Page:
“We will follow the facts wherever they lead, to include former aides and associates, as appropriate.”
— Douglas Welty, a spokesman for the State Department’s inspector general
The notice came as the State Department inspector general’s office acknowledged that it is reviewing the use of “personal communications hardware and software” by Clinton’s former top aides after requests from Congress.
“Both the State Department and Intelligence Community inspectors general should be looking into the staff use of the Clinton private server for official State Department business. This means giving both inspectors general access and custody of all emails that haven’t already been deleted.”
“We will follow the facts wherever they lead, to include former aides and associates, as appropriate,” said Douglas Welty, a spokesman for the State Department’s inspector general.
“From what is publicly known, it appears that the investigation thus far has focused so much on the former secretary of state, that it’s gotten lost that high-level staff apparently also used this server too.”
— Sen. Chuck Grassley, chairman of the Judiciary Committee
Despite the acknowledgment, the State Department inspector general’s office has left numerous unanswered questions, including exactly who and what is being investigated. The office initially declined to comment and referred questions to the Intelligence Community inspector general’s office, which said it is not currently involved in any inquiry into aides and is being denied full access to aides’ emails by the State Department. Clinton, herself, is not a target.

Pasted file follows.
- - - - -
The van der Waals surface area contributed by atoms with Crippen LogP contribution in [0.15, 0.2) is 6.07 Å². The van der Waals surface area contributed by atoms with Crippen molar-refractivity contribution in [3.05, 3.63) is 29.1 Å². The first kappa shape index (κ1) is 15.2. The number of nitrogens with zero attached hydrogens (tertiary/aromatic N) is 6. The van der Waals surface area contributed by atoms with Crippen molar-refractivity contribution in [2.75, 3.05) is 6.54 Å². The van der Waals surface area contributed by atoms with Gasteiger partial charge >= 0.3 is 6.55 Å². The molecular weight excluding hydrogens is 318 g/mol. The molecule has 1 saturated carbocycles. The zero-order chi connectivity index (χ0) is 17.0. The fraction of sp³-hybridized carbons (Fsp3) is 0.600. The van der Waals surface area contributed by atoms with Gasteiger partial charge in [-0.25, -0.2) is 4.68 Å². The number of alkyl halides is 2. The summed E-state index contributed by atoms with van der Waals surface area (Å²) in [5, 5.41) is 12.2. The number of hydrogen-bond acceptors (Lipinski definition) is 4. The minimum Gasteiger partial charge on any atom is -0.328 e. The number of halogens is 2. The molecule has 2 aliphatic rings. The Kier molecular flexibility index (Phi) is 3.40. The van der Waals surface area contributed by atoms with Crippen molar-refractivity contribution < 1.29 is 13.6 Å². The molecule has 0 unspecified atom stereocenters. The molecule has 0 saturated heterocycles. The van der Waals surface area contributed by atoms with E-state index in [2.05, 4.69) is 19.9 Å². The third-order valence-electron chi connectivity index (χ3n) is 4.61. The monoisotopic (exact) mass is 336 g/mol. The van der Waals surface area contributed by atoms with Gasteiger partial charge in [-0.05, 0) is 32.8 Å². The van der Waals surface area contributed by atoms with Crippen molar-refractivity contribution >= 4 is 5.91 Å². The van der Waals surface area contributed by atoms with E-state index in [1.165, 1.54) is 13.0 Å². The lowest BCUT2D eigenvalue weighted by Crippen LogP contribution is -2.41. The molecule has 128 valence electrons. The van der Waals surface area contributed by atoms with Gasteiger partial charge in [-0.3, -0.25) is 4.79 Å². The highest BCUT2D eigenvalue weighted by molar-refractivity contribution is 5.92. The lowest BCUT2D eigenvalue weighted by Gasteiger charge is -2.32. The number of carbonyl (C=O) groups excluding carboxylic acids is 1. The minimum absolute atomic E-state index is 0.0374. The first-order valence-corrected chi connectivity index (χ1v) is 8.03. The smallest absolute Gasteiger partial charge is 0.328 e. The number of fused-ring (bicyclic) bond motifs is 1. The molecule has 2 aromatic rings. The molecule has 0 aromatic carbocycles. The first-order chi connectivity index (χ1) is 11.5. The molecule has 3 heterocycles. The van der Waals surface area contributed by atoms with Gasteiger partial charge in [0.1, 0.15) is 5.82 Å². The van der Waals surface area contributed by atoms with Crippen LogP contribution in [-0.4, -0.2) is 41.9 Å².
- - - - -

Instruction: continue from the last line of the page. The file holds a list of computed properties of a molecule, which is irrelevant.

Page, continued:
The expanding inquiry threatens to further erode Clinton’s standing as the front-runner for the Democratic presidential nomination. Since her reliance on private email was revealed in March, polls in crucial swing states show that increasing numbers of voters say Clinton is not honest and trustworthy, in part, because of her use of private emails.
Sen. Chuck Grassley, the Republican chairman of the Judiciary Committee, wants Clinton and her aides to “come clean and cough up” information about their personal email use. Read the rest of this entry »
The Pentagon and intelligence community are developing war plans and an operations center to fend off Chinese and Russian attacks on U.S.military and government satellites
The ops center, to be opened within six months, will receive data from satellites belonging to all government agencies, Deputy Defense Secretary Robert Work said Tuesday at the GEOINT symposium, an annual intelligence conference sponsored by the United States Geospatial Intelligence Foundation.
“We want to be able to establish patterns of life from space. We want to know what the unusual looks like. If, all of a sudden, a lot of cars show up in a parking lot of an adversary’s missile plant, we want to know about it and we want to know about it quickly. If, suddenly, small boats are swarming in the Gulf or pirates are starting to congregate off Aden, we want to know.”
“[W]e are going to develop the tactics, techniques, procedures, rules of the road that would allow us … to fight the architecture and protect it while it’s under attack,” Work said. “The ugly reality that we must now all face is that if an adversary were able to take space away from us, our ability to project decisive power across transoceanic distances and overmatch adversaries in theaters once we get there … would be critically weakened.”
“If Russian soldiers are snapping pictures of themselves in war zones and posting them in social media sites, we want to know exactly where those pictures were taken.”